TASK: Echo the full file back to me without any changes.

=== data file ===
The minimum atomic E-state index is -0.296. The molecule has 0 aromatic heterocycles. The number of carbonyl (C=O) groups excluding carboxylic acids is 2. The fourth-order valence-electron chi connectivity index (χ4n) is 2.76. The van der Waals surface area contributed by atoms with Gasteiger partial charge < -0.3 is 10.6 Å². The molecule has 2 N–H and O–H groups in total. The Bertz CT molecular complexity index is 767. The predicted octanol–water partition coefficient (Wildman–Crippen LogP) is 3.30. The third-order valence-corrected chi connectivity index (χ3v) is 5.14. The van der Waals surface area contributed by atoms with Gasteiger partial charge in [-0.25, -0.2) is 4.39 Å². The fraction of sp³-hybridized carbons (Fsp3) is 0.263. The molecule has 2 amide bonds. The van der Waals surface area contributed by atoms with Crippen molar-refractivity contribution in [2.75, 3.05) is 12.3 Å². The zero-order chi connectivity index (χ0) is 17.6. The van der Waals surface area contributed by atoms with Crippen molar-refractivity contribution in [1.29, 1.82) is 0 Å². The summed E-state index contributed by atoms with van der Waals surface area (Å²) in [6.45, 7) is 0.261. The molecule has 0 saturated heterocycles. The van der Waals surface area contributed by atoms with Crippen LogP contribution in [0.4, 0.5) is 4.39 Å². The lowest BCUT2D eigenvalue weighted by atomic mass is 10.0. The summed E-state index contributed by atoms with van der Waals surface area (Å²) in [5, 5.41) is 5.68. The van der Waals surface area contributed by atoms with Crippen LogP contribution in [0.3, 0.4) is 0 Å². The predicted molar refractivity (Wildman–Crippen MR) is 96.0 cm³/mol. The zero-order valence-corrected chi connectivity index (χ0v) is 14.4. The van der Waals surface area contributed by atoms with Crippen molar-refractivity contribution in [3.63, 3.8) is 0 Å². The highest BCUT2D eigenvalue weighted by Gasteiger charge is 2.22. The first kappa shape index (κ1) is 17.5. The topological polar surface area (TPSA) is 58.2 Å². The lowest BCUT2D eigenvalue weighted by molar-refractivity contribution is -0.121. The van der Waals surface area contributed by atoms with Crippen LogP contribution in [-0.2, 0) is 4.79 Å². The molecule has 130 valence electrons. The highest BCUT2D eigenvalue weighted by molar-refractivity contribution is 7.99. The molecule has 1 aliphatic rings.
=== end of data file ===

The minimum atomic E-state index is -0.296. The molecule has 0 aromatic heterocycles. The number of carbonyl (C=O) groups excluding carboxylic acids is 2. The fourth-order valence-electron chi connectivity index (χ4n) is 2.76. The van der Waals surface area contributed by atoms with Gasteiger partial charge < -0.3 is 10.6 Å². The molecule has 2 N–H and O–H groups in total. The Bertz CT molecular complexity index is 767. The predicted octanol–water partition coefficient (Wildman–Crippen LogP) is 3.30. The third-order valence-corrected chi connectivity index (χ3v) is 5.14. The van der Waals surface area contributed by atoms with Gasteiger partial charge in [-0.25, -0.2) is 4.39 Å². The fraction of sp³-hybridized carbons (Fsp3) is 0.263. The molecule has 2 amide bonds. The van der Waals surface area contributed by atoms with Crippen molar-refractivity contribution in [2.75, 3.05) is 12.3 Å². The zero-order chi connectivity index (χ0) is 17.6. The van der Waals surface area contributed by atoms with Crippen molar-refractivity contribution in [1.29, 1.82) is 0 Å². The summed E-state index contributed by atoms with van der Waals surface area (Å²) in [6.45, 7) is 0.261. The molecule has 0 saturated heterocycles. The van der Waals surface area contributed by atoms with Crippen LogP contribution in [0.4, 0.5) is 4.39 Å². The lowest BCUT2D eigenvalue weighted by atomic mass is 10.0. The summed E-state index contributed by atoms with van der Waals surface area (Å²) in [5, 5.41) is 5.68. The van der Waals surface area contributed by atoms with Crippen LogP contribution in [0.3, 0.4) is 0 Å². The predicted molar refractivity (Wildman–Crippen MR) is 96.0 cm³/mol. The zero-order valence-corrected chi connectivity index (χ0v) is 14.4. The van der Waals surface area contributed by atoms with Crippen molar-refractivity contribution in [3.63, 3.8) is 0 Å². The highest BCUT2D eigenvalue weighted by Gasteiger charge is 2.22. The first kappa shape index (κ1) is 17.5. The topological polar surface area (TPSA) is 58.2 Å². The lowest BCUT2D eigenvalue weighted by molar-refractivity contribution is -0.121. The van der Waals surface area contributed by atoms with Crippen LogP contribution in [-0.2, 0) is 4.79 Å². The molecule has 130 valence electrons. The highest BCUT2D eigenvalue weighted by molar-refractivity contribution is 7.99. The molecule has 1 aliphatic rings.